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VOLUME 9 , ISSUE 5 ( July, 2008 ) > List of Articles


An Analysis of the Etiological and Predisposing Factors Related to Dentin Hypersensitivity

Adeleke O. Oginni, Cornelius T. Bamise, Adeyemi O. Olusile

Citation Information : Oginni AO, Bamise CT, Olusile AO. An Analysis of the Etiological and Predisposing Factors Related to Dentin Hypersensitivity. J Contemp Dent Pract 2008; 9 (5):52-59.

DOI: 10.5005/jcdp-9-5-52

License: CC BY-NC 3.0

Published Online: 01-03-2010

Copyright Statement:  Copyright © 2008; The Author(s).



To determine the prevalence of different etiological factors of dentin hypersensitivity in patients and to provide information on their association with dentin hypersensitivity.

Methods and Materials

Twenty-nine patients (17 male, 12 female) suffering from pain of dentin hypersensitivity were recruited to participate in the study. A relevant history was taken and dentin hypersensitivity confirmed by using air-blast and tactile stimuli.


All patients were right-handed. The left side of the mouth showed a preponderance of gingival recession, abrasion, abfraction, and erosion while more teeth on the right side showed attrition. Gingival recession and attrition were common among the molars, abrasions among the molars and premolars, abfraction among the premolars, while erosive lesions were predominantly found among the incisors.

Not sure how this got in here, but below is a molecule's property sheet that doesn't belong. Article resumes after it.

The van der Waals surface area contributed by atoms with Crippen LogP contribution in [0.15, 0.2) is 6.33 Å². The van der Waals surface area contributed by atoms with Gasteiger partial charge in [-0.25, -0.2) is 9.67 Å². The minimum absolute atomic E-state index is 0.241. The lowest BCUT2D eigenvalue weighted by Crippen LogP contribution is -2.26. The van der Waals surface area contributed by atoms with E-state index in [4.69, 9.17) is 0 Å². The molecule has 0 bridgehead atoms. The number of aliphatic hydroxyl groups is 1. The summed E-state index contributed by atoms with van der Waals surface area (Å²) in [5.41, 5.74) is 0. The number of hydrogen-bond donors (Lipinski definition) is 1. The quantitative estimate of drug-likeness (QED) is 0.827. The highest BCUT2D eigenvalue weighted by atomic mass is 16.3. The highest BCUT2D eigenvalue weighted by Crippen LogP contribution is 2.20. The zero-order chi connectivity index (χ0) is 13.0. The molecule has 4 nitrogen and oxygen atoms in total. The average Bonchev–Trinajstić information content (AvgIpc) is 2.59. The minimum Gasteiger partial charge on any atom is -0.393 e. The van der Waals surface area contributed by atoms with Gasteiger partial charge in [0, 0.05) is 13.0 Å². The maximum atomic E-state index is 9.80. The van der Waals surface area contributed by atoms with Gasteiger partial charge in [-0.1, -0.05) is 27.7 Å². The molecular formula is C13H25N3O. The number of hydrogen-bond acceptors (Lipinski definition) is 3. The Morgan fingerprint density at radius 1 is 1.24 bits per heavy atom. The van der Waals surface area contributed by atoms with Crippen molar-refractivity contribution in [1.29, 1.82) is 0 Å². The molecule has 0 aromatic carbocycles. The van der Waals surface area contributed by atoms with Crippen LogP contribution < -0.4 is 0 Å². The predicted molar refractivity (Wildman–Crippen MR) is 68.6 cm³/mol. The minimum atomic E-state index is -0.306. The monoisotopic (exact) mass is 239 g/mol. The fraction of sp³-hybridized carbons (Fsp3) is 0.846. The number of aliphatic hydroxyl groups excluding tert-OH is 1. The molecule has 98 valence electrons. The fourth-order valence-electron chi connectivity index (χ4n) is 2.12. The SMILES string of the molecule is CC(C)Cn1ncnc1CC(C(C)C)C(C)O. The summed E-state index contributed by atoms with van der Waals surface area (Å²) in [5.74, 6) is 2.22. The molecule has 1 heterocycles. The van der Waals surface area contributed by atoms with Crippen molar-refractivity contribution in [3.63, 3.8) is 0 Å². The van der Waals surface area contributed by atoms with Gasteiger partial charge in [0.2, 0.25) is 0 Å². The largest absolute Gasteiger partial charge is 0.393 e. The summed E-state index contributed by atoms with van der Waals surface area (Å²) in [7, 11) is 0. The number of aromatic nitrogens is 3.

A total of 911 teeth were examined in the 29 subjects presenting with dentin hypersensitivity. The following conditions were found to be associated with the dentin hypersensitivity: 43 of 117 teeth (36.8%) with gingival recession; 41 of 99 teeth (41.4%) with attrition; 40 of 67 teeth (59.7%) with abrasion; 16 of 25 teeth (64%) with abfraction; and 32 teeth had erosive lesions all associated with hypersensitivity.


Gingival recessions followed by attrition were the most commonly found etiological factors leading to dentin hypersensitivity. Erosive lesions were mostly associated with dentin hypersensitivity. A statistically significant relationship exists between dentin hypersensitivity, tooth wear lesions, and gingival recession.

Clinical Significance

This study provides clinical evidence supporting the notion of dentin hypersensitivity being a tooth wear phenomenon. Therefore, successful preventive and management strategies for sufferers of dentin hypersensitivity must take into consideration causal factors for tooth wear and gingival recession.


Bamise CT, Olusile AO, Oginni AO. An Analysis of the Etiological and Predisposing Factors Related to Dentin Hypersensitivity. J Contemp Dent Pract 2008 July; (9)5:052-059.

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